The transition to an aquatic habitat in carnivorans resulted in a shift in cranial morphology without an increase in rate in the stem lineage, contra to the adaptive radiation model. Instead these data suggest a release from evolutionary constraint model, followed by aquatic diversifications within crown families.


Understanding factors which influence tempo and mode in evolution is an important theme in evolutionary biology [1-3]. One factor which may influence the evolutionary patterns is ecology [4,5]. In particular, the ‘adaptive radiation’ model of Simpson (1944) suggests that when organisms enter a new adaptive zone, that is a niche with relatively few competitors, there will be an initial burst in evolutionary rate [6,7]. This ‘early burst’ may be followed by a slowing of morphological diversification as the niche begins to become filled [2,8,9]. This model provides a potential link between ecological transitions and evolutionary rate.

Support for adaptive radiations has been found using empirical data [10-17], the best-known examples including Darwin’s finches [18-20], Hawaiian silverswords [21] and African lake cichlids [22,23]. Further, in terms of marine mammals, cetaceans underwent a rapid increase in body size disparity early in the clade’s history despite the lack of a rapid initial taxonomic diversification [24].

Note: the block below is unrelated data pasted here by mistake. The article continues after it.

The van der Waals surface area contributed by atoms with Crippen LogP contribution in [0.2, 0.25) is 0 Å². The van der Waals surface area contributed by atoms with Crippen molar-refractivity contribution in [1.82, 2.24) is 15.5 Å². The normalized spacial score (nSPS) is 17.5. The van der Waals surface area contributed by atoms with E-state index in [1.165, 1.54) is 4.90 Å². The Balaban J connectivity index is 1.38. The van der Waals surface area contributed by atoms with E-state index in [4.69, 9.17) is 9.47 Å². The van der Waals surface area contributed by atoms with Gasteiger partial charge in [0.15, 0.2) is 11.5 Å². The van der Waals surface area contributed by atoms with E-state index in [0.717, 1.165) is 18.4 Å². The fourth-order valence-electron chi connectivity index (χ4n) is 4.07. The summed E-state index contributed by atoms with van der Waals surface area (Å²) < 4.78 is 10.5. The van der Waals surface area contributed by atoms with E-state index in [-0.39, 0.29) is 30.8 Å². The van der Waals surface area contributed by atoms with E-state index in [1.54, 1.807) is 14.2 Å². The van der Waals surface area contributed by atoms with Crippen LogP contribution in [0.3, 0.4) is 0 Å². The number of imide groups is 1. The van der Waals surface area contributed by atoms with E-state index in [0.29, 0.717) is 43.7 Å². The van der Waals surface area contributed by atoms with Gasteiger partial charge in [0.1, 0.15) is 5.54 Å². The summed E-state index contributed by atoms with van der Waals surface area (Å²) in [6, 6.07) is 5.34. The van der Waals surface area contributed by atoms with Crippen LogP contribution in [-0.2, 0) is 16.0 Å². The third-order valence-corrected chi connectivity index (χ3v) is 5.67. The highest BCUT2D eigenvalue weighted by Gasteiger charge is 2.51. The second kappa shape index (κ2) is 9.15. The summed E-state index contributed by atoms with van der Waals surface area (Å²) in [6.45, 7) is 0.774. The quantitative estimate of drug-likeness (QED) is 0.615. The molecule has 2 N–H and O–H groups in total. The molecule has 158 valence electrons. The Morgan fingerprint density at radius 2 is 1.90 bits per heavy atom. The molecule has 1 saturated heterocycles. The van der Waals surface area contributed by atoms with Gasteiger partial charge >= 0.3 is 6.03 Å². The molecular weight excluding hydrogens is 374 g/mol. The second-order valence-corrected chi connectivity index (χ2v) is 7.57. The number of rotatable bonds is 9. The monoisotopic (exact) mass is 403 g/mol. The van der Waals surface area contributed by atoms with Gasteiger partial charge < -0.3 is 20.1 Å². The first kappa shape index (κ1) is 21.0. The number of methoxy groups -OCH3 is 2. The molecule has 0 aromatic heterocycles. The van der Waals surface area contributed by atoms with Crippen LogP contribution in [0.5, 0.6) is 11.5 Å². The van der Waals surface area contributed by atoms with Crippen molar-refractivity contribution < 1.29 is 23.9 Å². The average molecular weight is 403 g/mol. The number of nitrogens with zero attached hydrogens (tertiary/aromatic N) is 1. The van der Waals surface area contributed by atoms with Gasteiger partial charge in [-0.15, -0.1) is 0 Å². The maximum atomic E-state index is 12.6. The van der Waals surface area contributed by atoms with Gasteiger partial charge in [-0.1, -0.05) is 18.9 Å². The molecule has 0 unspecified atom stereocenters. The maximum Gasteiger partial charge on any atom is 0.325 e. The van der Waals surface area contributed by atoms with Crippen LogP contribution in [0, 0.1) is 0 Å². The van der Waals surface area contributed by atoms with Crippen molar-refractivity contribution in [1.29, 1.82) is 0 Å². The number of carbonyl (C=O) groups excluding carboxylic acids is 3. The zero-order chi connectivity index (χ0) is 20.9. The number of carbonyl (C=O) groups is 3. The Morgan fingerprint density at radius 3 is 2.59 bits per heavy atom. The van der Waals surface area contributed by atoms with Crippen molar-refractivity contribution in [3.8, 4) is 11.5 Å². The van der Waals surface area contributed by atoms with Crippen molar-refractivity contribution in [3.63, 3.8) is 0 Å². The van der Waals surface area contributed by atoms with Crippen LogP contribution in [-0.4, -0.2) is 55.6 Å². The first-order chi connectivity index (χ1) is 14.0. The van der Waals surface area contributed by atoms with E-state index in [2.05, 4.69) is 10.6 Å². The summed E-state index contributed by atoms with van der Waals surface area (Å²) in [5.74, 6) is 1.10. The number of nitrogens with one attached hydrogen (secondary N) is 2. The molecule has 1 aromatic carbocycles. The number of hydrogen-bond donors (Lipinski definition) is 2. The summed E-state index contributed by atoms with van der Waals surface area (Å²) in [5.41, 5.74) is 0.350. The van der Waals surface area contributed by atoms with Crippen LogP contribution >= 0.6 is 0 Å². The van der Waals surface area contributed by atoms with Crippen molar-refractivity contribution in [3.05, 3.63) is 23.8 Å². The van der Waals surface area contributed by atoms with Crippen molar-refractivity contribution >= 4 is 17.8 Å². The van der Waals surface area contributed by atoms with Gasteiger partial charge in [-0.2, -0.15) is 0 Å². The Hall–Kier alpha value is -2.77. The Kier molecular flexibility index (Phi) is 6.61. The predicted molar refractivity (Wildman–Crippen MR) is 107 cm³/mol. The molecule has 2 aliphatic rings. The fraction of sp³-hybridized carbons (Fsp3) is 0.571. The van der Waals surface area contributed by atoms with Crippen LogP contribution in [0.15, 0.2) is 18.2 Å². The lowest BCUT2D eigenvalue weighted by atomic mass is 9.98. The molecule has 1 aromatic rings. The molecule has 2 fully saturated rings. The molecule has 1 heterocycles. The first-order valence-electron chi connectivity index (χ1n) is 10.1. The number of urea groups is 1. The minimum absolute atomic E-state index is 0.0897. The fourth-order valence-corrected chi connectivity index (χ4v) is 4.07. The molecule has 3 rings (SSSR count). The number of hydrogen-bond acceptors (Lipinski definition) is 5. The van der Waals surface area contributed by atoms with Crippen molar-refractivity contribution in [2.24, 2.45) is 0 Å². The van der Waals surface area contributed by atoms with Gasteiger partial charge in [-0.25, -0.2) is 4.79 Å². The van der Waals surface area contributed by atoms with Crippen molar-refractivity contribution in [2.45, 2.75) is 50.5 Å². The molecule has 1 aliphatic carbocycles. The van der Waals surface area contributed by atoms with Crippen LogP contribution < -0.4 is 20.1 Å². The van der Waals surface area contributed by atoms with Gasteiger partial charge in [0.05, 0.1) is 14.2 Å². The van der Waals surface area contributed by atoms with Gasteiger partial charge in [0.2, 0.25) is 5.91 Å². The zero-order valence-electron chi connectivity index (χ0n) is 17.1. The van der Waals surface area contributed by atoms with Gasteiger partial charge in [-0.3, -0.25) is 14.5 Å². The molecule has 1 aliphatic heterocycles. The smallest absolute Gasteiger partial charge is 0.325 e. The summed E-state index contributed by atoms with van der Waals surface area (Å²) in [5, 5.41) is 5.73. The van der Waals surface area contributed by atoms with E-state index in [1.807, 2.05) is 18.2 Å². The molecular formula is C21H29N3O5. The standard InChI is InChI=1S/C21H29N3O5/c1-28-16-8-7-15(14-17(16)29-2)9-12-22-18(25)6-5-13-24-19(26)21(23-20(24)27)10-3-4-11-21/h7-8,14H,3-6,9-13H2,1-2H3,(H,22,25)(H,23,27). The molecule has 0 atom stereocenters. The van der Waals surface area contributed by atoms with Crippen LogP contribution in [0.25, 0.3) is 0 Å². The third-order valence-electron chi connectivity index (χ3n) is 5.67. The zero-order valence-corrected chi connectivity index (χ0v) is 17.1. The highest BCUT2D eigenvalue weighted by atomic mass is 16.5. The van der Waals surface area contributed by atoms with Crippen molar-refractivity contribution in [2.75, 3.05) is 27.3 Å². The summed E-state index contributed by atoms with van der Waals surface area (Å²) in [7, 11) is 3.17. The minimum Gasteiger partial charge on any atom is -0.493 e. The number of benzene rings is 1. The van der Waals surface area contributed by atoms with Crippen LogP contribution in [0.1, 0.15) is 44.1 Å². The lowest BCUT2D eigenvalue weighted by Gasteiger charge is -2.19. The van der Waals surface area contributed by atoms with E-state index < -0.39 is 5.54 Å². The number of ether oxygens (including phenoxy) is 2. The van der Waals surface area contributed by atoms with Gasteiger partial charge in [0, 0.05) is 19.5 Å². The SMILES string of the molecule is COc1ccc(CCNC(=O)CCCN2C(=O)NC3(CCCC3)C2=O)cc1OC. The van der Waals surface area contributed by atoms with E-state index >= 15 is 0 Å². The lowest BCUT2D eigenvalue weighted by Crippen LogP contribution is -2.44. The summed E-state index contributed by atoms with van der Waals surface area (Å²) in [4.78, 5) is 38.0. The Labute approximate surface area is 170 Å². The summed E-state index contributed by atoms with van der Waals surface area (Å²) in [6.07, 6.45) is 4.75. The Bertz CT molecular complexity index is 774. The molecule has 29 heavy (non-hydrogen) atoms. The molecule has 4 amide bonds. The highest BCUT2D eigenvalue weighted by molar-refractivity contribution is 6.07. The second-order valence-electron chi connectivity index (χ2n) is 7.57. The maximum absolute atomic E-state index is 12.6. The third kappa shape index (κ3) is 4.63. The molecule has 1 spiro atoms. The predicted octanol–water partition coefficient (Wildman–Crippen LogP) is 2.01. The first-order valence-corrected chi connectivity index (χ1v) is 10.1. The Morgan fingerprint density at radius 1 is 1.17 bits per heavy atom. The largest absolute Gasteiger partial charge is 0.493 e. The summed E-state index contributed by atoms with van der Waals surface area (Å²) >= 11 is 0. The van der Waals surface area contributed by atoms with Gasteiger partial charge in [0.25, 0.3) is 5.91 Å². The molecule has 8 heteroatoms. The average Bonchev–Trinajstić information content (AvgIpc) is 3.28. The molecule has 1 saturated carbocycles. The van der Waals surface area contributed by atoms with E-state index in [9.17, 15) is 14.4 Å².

The mammalian order Carnivora is an ecologically and taxonomically diverse group of mammals which have been the source for many studies of morphological variation, though they display relatively low cranial disparity relative to other mammal orders [25-33]. Arguably the largest ecological transition in carnivoran evolution was the shift from terrestrial to aquatic lifestyle in the evolution of the Pinnipedia (seals, sea lions and walruses) [34]. This study investigates how this extreme ecological shift has influenced disparity (morphological diversity) and rates of evolution in pinniped skulls, in comparison to their fissiped relatives. The Carnivora provides an ideal case study for the influence of the terrestrial-aquatic transition on disparity and rates of evolution because both aquatic pinniped carnivorans (seals, sea lions, and walruses) and terrestrial (fissiped) carnivorans (dogs, bears, weasels, cats, hyaenas, mongooses and allies) have a large extant taxonomic diversity [33,35-37]. Moreover, pinnipeds are less divergent from their closest living fissiped relatives in cranial morphology than other marine mammal groups (e.g., cetaceans or sirenians) [38] and thus may be directly compared with fissipeds. Though increased rates of body size evolution in pinnipeds relative to fissipeds were not supported [39], rates of evolution in the cranium have not been compared.